Every wonder what
happens when you default on a loan?
Does the bank suffer
a huge amount when this happens? Well, as we saw on the previous page,
How Banks Work, banks are set up so
that money may be created from virtually nothing. So do we expect banks
to suffer when loans go bad and creditors - as sometimes happens in
life - become unable to pay their installments? No.
In fact, they make
a little profit from a combination of several things.
First there is the
insurance (which you have been paying towards, though you may not know
it). Secondly there is the tax break that writing off the loan gives
them. Thirdly, they get a few hundred when they sell the debt on to
a debt purchasing company (DPC) who will then try to recover the whole
amount (though they bought the debt for pennies on the pound), plus
their own expenses and fees, plus interest, and will spend the next
few months or even years making your life Hell in the process, using
tactics which may even involve breaking the law.
The bank knows the
DPC will do this, but they don't care. By this time they will be quids
Of course, the bank
doesn't want you to default. They want to keep you paying your monthly
installments to them for years and years. But when things go bad, the
banks are amply covered.
That's it in a nutshell.
But let's have a look at the various stages of what happens when you
default on a loan.
Of course, banks
do all they can to prevent you defaulting on a loan, and they also make
a very tidy sum by adding penalty charges to your account (typically
£35, sometimes more) every time you are late with a payment.
are making up to £3.5 billion a year from overdraft penalty charges,
the Office of Fair Trading (OFT) said yesterday."
Source: Times Online, Sept 12 2007
Such penalty charges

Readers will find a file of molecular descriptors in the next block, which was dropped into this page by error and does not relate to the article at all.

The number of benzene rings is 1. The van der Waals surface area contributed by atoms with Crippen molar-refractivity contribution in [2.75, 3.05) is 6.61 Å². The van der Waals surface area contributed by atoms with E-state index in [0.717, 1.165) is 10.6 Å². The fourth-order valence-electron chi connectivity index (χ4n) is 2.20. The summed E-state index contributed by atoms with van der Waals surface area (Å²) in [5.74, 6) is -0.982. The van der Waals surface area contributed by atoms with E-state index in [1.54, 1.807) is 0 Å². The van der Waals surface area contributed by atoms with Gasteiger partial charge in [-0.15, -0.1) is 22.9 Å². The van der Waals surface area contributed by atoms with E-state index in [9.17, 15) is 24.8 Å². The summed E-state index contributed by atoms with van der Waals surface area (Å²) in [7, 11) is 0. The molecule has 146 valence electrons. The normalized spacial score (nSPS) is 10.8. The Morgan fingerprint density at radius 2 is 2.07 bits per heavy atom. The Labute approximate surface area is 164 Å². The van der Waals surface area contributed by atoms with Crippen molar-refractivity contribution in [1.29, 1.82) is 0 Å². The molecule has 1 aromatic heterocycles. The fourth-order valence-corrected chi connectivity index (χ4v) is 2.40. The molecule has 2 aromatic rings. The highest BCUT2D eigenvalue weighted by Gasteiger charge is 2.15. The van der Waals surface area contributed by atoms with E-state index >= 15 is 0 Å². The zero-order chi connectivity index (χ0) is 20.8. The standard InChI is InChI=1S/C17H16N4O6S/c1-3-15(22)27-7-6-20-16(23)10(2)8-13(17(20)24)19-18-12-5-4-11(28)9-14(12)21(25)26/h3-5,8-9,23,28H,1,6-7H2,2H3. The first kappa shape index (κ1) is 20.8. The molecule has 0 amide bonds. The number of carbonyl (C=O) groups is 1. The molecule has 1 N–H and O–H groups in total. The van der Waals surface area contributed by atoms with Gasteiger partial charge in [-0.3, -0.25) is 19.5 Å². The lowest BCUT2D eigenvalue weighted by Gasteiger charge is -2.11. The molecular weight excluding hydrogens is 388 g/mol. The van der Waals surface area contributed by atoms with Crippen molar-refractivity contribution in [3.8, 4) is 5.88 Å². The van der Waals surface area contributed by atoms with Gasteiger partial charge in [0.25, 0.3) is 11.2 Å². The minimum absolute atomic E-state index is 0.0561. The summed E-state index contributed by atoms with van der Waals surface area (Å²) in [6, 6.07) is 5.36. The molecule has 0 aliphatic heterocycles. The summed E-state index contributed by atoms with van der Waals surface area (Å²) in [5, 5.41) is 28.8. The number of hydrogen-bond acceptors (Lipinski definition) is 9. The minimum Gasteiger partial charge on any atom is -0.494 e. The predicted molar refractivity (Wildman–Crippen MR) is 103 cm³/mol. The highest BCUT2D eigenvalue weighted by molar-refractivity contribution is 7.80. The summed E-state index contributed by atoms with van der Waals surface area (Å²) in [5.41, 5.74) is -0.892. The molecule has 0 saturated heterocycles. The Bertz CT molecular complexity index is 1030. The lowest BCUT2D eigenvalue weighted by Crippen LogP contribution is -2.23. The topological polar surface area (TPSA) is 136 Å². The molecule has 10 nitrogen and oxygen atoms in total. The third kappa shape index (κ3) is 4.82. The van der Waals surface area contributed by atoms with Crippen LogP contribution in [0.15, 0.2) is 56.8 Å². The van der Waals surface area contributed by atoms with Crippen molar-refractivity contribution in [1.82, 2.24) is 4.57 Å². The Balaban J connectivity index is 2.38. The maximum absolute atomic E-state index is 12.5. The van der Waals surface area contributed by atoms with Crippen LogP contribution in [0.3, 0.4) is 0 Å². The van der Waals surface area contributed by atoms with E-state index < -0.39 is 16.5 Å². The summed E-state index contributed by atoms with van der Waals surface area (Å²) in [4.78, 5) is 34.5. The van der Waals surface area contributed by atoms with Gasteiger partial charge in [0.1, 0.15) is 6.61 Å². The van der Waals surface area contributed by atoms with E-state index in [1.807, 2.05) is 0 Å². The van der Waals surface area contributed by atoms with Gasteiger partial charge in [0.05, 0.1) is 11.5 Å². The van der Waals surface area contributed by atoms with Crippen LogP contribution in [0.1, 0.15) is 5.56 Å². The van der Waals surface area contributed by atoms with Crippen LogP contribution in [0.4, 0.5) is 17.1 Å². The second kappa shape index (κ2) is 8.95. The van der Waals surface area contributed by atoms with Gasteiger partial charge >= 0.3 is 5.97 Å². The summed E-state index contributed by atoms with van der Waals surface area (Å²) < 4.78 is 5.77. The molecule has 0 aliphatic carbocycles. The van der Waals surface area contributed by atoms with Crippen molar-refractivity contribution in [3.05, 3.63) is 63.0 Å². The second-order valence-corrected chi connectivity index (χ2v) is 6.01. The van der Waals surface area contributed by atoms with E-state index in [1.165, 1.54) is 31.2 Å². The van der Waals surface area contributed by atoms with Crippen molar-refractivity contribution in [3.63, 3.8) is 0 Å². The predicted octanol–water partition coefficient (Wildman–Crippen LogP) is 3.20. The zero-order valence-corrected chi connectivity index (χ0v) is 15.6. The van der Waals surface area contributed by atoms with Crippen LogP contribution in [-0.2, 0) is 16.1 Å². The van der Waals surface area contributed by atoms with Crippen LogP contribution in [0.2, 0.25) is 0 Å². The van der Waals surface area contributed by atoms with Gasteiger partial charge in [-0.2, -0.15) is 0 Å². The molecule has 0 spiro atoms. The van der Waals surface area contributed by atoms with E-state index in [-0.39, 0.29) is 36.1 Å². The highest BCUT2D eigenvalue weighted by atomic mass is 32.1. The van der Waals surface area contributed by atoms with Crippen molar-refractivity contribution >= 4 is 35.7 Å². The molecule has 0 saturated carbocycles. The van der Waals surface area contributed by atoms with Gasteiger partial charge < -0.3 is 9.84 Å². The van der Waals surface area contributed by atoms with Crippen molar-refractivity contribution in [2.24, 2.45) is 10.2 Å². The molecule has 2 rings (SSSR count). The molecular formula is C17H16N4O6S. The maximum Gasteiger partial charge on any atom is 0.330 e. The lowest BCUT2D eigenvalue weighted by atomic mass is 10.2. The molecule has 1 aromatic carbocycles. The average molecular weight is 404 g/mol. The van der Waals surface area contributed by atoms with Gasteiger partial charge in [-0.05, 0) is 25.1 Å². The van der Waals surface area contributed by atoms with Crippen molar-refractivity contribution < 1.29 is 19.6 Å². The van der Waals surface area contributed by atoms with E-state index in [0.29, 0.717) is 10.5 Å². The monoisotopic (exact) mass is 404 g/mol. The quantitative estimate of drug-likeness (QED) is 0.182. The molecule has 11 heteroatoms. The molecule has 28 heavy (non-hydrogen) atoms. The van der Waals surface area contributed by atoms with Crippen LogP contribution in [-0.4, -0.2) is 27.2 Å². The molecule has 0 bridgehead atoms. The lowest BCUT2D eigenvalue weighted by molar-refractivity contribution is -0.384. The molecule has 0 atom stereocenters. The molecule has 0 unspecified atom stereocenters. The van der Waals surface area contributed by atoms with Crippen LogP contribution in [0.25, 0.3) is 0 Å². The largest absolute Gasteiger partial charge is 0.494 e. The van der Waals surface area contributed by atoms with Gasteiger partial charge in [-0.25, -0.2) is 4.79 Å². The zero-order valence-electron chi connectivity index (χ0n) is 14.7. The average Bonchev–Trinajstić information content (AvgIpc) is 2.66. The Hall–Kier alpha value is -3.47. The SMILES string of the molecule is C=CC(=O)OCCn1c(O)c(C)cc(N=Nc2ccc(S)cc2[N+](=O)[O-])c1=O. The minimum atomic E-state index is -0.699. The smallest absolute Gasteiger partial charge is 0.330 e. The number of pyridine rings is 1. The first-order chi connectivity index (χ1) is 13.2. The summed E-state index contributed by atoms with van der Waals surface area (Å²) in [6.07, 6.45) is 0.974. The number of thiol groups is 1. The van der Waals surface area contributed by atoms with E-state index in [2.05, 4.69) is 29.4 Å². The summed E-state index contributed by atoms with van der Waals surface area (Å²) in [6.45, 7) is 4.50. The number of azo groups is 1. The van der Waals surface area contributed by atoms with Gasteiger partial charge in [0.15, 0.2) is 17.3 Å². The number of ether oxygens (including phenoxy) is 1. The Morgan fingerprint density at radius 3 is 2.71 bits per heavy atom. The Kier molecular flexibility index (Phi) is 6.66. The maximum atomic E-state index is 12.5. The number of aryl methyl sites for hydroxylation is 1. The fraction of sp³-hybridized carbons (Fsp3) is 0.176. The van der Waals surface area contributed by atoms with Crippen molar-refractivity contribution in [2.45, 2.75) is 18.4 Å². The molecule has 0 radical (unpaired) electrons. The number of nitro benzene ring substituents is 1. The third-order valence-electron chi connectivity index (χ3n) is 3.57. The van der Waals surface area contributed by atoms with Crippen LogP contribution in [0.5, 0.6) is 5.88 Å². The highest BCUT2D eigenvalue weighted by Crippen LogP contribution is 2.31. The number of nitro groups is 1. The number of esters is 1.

have since been declared as illegal, and thousands of people have benefitted
from successfully claiming back all their penalty charges from their
bank by way of credit card charges.
So the banks make
money when you are late with a payment. But what if you find yourself
in a position where you cannot meet the installments at all? (Lots of
people lose their jobs through no fault of their own, fall ill, or have
other things happen to them.) What happens when you actually default
on a loan?
There are a number
of ways that the bank makes money when you default on a loan.
that the bank will only ever lose about one twelfth (about 8%) of the
loan, because that's all it needed to have of its own money in the first
place (see the page on Fractional Reserve Banking in How
Banks Work). So even if you defaulted in the very first month, the
bank would only lose 8% of the whole loan value. If you have been keeping
up with your installments for a number of months, the chances are that
you will have paid back the bank all of the 8% it had originally invested.
But it still expects
you to pay back the other 92%.
So if you default
on your loan the chances are that the bank will have had all its "real"
money back anyway, and a whole lot more, plus interest.
But the bank is
allowed, by law, to pursue you for the whole amount. It may well start
doing this from its own debt recovery department. If that fails it will
write off the debt and sell it to a debt purchasing company (DPC) or
use a debt collection agency (DCA) on a commission basis. At the same
time it will receive a payment from an insurance policy which was taken
out when the loan was first authorised, to be triggered upon the lender
Because, on top
of your repayments and on top of your interest you will also (perhaps
unwittingly) have been paying a monthly insurance premium - directly